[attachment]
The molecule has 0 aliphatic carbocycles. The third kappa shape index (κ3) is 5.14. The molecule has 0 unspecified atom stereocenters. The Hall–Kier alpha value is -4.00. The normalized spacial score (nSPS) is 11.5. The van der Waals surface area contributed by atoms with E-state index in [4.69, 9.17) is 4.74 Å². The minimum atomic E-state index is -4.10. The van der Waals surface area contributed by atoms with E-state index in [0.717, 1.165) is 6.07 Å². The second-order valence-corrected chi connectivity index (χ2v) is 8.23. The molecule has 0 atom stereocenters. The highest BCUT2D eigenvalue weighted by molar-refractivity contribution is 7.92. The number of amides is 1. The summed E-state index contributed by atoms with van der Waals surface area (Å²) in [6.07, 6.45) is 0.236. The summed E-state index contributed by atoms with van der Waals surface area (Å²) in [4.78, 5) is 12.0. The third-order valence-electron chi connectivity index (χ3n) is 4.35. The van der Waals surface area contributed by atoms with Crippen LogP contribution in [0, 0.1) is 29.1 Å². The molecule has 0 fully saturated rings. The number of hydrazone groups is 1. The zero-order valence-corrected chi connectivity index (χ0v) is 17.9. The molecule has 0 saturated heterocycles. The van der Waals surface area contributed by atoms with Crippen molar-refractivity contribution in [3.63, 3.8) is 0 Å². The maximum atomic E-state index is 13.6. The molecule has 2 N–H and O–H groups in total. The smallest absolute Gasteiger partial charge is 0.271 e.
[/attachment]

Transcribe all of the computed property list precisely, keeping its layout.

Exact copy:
The molecule has 0 aliphatic carbocycles. The third kappa shape index (κ3) is 5.14. The molecule has 0 unspecified atom stereocenters. The Hall–Kier alpha value is -4.00. The normalized spacial score (nSPS) is 11.5. The van der Waals surface area contributed by atoms with E-state index in [4.69, 9.17) is 4.74 Å². The minimum atomic E-state index is -4.10. The van der Waals surface area contributed by atoms with E-state index in [0.717, 1.165) is 6.07 Å². The second-order valence-corrected chi connectivity index (χ2v) is 8.23. The molecule has 0 atom stereocenters. The highest BCUT2D eigenvalue weighted by molar-refractivity contribution is 7.92. The number of amides is 1. The summed E-state index contributed by atoms with van der Waals surface area (Å²) in [6.07, 6.45) is 0.236. The summed E-state index contributed by atoms with van der Waals surface area (Å²) in [4.78, 5) is 12.0. The third-order valence-electron chi connectivity index (χ3n) is 4.35. The van der Waals surface area contributed by atoms with Crippen LogP contribution in [0, 0.1) is 29.1 Å². The molecule has 0 fully saturated rings. The number of hydrazone groups is 1. The zero-order valence-corrected chi connectivity index (χ0v) is 17.9. The molecule has 0 saturated heterocycles. The van der Waals surface area contributed by atoms with Crippen molar-refractivity contribution in [3.63, 3.8) is 0 Å². The maximum atomic E-state index is 13.6. The molecule has 2 N–H and O–H groups in total. The smallest absolute Gasteiger partial charge is 0.271 e.